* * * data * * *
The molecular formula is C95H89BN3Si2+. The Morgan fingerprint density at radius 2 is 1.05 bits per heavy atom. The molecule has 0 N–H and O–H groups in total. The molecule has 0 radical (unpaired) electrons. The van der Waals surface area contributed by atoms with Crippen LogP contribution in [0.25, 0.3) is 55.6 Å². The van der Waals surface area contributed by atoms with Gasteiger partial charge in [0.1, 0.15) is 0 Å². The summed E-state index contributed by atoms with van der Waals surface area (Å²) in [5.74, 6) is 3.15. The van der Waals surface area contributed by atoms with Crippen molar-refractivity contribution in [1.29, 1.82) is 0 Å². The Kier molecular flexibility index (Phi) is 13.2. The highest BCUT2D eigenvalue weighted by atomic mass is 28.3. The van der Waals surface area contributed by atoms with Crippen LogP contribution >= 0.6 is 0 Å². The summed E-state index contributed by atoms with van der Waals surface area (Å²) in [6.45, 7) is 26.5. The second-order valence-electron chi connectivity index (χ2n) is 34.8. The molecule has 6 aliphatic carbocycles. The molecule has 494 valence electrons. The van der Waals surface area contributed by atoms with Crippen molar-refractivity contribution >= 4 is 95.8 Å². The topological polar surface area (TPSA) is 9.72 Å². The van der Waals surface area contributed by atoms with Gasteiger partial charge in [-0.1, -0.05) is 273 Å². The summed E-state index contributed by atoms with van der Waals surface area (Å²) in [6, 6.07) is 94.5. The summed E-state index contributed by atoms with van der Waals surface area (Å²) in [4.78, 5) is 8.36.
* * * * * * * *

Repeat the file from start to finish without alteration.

The molecular formula is C95H89BN3Si2+. The Morgan fingerprint density at radius 2 is 1.05 bits per heavy atom. The molecule has 0 N–H and O–H groups in total. The molecule has 0 radical (unpaired) electrons. The van der Waals surface area contributed by atoms with Crippen LogP contribution in [0.25, 0.3) is 55.6 Å². The van der Waals surface area contributed by atoms with Gasteiger partial charge in [0.1, 0.15) is 0 Å². The summed E-state index contributed by atoms with van der Waals surface area (Å²) in [5.74, 6) is 3.15. The van der Waals surface area contributed by atoms with Crippen molar-refractivity contribution in [1.29, 1.82) is 0 Å². The Kier molecular flexibility index (Phi) is 13.2. The highest BCUT2D eigenvalue weighted by atomic mass is 28.3. The van der Waals surface area contributed by atoms with Crippen LogP contribution >= 0.6 is 0 Å². The summed E-state index contributed by atoms with van der Waals surface area (Å²) in [6.45, 7) is 26.5. The second-order valence-electron chi connectivity index (χ2n) is 34.8. The molecule has 6 aliphatic carbocycles. The molecule has 494 valence electrons. The van der Waals surface area contributed by atoms with Crippen molar-refractivity contribution >= 4 is 95.8 Å². The topological polar surface area (TPSA) is 9.72 Å². The van der Waals surface area contributed by atoms with Gasteiger partial charge in [-0.1, -0.05) is 273 Å². The summed E-state index contributed by atoms with van der Waals surface area (Å²) in [6, 6.07) is 94.5. The summed E-state index contributed by atoms with van der Waals surface area (Å²) in [4.78, 5) is 8.36.